Mechanics question involving pulleys: where is the problem?

In summary, the system has two tensions in the strings- one with a mass of 4kg and one with a mass of 2kg- and two accelerations: the mass of the 4kg string is being accelerated upwards by 34.29N, and the mass of the 2kg string is being accelerated downwards by 15.24N.
  • #1
Question

A string is hung over a fixed pulley, and a 4kg mass is suspended from one end of the string. The other end of the string supports a massless pulley, over which a second string is hung. This string has a 2kg mass attached to one end, and a 1kg mass attached to the other end. See the diagram below:
View attachment pulleys2.bmp
If the system is released from rest, what are the tensions T1 and T2 in the strings? What are the accelerations of each mass, aA, aB and aC?

Solution

Firstly, let's define the upwards direction as the positive direction. Take the gravitational constant g to be 10, so the weight of mass m is given by 10m. Then if we apply Newton's 2nd law (F=ma where F is force, m is mass and a is acceleration) to each of the masses, we get three equations:

For mass A: T1 - 40 = 4aA

For mass B: T2 - 20 = 2aB

For mass C: T2 - 10 = 1aC

Now it can also be shown that 2aA + aB + aC = 0.

Now we have four equations in total, but five unknown quantities. How can we solve the problem?

I guess we could also consider masses B and C as a composite, and apply Newton's 2nd law again to arrive at the following equation:

T1 - 30 = -3aA

In this equation, there is a minus sign on the right-hand side because the acceleration of the composite of B and C must be of equal magnitude but opposite direction to that of A, in other words -aA, right?

So now we have five equation with five unknowns, which can be solved to give the following answers:

T1 = 240/7 = 34.29 N

T2 = 320/21 = 15.24 N

aA = -10/7 = -1.43 m/s²

aB = -50/21 = -2.38 m/s²

aC = 110/21 = 5.24 m/s²

Is this solution correct?

Problem

If we consider just the massless pulley, it has an upward force of T1 on it, and a downward force of 2T2.

In principle we could apply Newton's 2nd law, but since mass is zero, the net force must also be zero in order to avoid getting an infinite acceleration.

So if the net force is zero, then T1 = 2T2, but this is clearly not the case if the values calculated above are correct.

So, how can this discrepancy be accounted for?
 
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  • #2
Anonymouse said:
I guess we could also consider masses B and C as a composite, and apply Newton's 2nd law again to arrive at the following equation:

T1 - 30 = -3aA

The acceleration of the "composite mass" is not -aA. The acceleration of the massless pulley is -aA but the CG of the "composite mass" has an acceleration relative to the pulley.

Your other equation for the equilibrium of the massless pulley, T1 = 2T2, is correct.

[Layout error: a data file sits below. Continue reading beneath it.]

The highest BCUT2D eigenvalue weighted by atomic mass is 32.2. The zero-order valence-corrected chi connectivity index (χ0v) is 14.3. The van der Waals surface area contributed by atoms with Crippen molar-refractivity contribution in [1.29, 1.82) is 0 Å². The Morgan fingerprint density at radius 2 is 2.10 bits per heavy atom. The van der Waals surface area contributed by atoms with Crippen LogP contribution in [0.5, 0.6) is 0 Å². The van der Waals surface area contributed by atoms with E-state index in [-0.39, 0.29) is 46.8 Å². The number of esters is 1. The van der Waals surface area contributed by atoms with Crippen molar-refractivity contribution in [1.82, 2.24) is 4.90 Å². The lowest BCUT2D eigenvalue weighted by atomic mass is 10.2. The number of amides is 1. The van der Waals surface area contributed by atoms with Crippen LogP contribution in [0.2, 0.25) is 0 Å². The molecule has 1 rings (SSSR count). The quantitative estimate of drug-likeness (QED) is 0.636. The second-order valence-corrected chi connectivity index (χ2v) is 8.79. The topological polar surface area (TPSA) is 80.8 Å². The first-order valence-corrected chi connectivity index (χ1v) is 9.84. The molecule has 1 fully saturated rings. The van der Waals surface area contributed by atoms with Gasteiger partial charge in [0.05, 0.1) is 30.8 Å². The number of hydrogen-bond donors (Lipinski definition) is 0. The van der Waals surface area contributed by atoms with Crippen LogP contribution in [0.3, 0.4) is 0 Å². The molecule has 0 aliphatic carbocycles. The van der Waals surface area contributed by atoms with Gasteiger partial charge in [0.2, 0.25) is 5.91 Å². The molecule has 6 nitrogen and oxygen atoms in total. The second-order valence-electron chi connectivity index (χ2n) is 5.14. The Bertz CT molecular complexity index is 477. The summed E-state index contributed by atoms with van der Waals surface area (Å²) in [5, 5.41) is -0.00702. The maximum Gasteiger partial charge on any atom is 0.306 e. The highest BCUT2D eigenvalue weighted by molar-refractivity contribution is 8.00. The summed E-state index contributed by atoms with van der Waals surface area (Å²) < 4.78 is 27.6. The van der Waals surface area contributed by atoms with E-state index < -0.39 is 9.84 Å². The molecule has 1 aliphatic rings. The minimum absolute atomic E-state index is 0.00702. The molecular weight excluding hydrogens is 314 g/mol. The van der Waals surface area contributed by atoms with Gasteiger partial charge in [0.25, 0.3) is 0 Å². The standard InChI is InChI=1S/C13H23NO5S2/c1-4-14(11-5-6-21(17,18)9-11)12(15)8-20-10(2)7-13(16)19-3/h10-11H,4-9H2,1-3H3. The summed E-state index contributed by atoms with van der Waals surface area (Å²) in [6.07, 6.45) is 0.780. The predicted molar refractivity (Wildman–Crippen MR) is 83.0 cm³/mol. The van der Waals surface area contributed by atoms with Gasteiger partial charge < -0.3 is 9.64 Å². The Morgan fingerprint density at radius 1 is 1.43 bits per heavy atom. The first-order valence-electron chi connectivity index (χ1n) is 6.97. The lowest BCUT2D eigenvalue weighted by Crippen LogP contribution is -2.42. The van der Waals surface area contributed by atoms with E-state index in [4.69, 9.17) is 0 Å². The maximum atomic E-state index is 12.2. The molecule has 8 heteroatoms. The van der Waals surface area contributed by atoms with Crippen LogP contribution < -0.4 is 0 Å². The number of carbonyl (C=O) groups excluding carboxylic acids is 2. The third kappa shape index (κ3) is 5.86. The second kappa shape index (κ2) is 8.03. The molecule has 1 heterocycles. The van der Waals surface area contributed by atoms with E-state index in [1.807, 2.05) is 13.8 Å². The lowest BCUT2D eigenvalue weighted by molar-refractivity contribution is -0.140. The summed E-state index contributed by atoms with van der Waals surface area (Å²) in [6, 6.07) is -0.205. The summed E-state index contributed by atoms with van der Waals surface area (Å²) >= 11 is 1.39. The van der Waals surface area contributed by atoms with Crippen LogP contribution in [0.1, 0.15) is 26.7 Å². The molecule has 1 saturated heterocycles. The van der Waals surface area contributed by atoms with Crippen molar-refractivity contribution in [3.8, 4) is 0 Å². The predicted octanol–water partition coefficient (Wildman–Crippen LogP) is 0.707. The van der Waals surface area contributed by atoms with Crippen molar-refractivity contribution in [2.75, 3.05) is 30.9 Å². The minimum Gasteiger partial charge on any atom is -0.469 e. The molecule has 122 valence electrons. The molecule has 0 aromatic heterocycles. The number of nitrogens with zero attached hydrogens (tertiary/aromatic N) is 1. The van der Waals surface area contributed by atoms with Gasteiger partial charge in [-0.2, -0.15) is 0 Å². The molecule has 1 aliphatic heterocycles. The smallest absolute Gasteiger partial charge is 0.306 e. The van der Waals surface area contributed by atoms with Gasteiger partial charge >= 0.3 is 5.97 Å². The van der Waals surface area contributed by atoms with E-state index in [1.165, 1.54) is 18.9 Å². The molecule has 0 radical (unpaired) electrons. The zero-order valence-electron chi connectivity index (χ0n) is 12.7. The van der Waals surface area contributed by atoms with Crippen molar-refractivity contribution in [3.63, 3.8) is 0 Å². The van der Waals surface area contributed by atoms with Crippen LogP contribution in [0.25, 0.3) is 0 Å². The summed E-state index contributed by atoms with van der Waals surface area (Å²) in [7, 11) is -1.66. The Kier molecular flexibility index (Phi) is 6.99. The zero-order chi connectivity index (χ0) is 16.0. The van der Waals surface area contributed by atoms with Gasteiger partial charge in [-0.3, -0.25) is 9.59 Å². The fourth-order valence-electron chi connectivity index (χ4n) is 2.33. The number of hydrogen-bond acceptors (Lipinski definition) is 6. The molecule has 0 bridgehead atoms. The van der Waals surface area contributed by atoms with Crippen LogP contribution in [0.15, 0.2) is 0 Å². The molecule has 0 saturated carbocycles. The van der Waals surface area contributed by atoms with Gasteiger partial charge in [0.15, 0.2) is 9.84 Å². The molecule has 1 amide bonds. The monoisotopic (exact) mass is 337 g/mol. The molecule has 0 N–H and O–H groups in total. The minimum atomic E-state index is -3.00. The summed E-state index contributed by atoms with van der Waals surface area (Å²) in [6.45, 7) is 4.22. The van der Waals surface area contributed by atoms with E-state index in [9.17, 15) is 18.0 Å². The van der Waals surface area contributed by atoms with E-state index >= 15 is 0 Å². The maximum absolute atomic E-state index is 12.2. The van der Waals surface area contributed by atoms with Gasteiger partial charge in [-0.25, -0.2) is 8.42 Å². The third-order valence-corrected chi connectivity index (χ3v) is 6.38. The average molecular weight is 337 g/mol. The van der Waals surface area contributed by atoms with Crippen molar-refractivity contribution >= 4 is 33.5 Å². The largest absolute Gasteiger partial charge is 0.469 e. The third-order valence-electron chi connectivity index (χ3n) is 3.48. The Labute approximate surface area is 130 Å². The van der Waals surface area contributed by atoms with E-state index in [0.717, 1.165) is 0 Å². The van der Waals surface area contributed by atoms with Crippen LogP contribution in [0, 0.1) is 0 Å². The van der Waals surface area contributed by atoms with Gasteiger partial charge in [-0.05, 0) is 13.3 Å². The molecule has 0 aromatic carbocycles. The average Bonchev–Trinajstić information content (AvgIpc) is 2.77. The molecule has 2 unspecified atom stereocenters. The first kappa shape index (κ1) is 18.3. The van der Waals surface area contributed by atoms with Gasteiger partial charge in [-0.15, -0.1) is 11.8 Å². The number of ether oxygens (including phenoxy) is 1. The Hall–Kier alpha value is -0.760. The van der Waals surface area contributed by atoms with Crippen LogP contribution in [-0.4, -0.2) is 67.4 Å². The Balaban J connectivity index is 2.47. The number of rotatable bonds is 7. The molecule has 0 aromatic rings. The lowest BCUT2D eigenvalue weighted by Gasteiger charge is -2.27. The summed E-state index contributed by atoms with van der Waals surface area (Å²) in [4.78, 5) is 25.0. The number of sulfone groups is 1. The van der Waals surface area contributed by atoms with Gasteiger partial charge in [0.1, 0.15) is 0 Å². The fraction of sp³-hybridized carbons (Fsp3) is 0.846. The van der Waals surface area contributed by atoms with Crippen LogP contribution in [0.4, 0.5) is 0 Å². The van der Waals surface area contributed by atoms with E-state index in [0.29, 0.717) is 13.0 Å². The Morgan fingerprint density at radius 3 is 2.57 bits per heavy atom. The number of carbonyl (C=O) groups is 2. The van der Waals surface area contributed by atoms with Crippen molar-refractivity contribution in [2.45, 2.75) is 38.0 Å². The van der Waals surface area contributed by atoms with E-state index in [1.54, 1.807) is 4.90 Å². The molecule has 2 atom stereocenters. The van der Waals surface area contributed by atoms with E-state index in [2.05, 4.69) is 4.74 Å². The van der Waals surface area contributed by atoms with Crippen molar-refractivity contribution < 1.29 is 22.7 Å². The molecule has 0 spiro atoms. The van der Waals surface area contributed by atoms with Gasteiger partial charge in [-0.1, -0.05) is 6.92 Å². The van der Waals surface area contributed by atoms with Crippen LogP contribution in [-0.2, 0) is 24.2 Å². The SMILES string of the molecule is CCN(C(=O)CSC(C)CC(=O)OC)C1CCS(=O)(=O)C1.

• #3
The acceleration of the "composite mass" is not -aA. The acceleration of the massless pulley is -aA but the CG of the "composite mass" has an acceleration relative to the pulley.

Yes, that makes sense.

So the acceleration of the centre of mass of the BC composite aBC is given by 3aBC = 2aB + aC (this is just saying the rate of change of momentum of the composite is equal to sum of the rates of change of momentum of B and C separately).

So we can use Newton's 2nd law for the composite:

T1 - 30 = 3aBC = 2aB + aC

So now using the five equations, we can solve and get the following values:

T1 = 32 N

T2 = 16 N

aA = -2 m/s²

aB = -2 m/s²

aC = 6 m/s²

As can be seen, now T1 = 2T2 as the case should be.
 

1. What is the purpose of pulleys in a mechanical system?

Pulleys are used to change the direction of a force and to provide mechanical advantage in a system. They allow for the lifting of heavy objects with less effort by distributing the weight over multiple ropes or cables.

2. How do you calculate the mechanical advantage of a pulley system?

The mechanical advantage of a pulley system is calculated by dividing the output force (the weight being lifted) by the input force (the force applied to the rope or cable). This can also be expressed as the number of ropes supporting the weight in the system.

3. What are the different types of pulleys used in mechanics?

There are three main types of pulleys used in mechanics: fixed, movable, and compound. Fixed pulleys are attached to a structure and only change the direction of the force. Movable pulleys are attached to the object being lifted and provide mechanical advantage. Compound pulleys combine fixed and movable pulleys for even greater mechanical advantage.

4. How does friction affect the efficiency of a pulley system?

Friction can decrease the efficiency of a pulley system by creating resistance and reducing the amount of force that is transferred from the input to the output. To minimize friction, pulleys should be well lubricated and the ropes or cables should be in good condition.

5. What are some real-life applications of pulleys in mechanics?

Pulleys are used in a variety of real-life applications, including elevators, cranes, sailboats, exercise equipment, and even simple machines like window blinds. They are also commonly used in transportation systems, such as ski lifts and zip lines. Pulleys are essential in many industries for lifting and moving heavy objects efficiently and safely.

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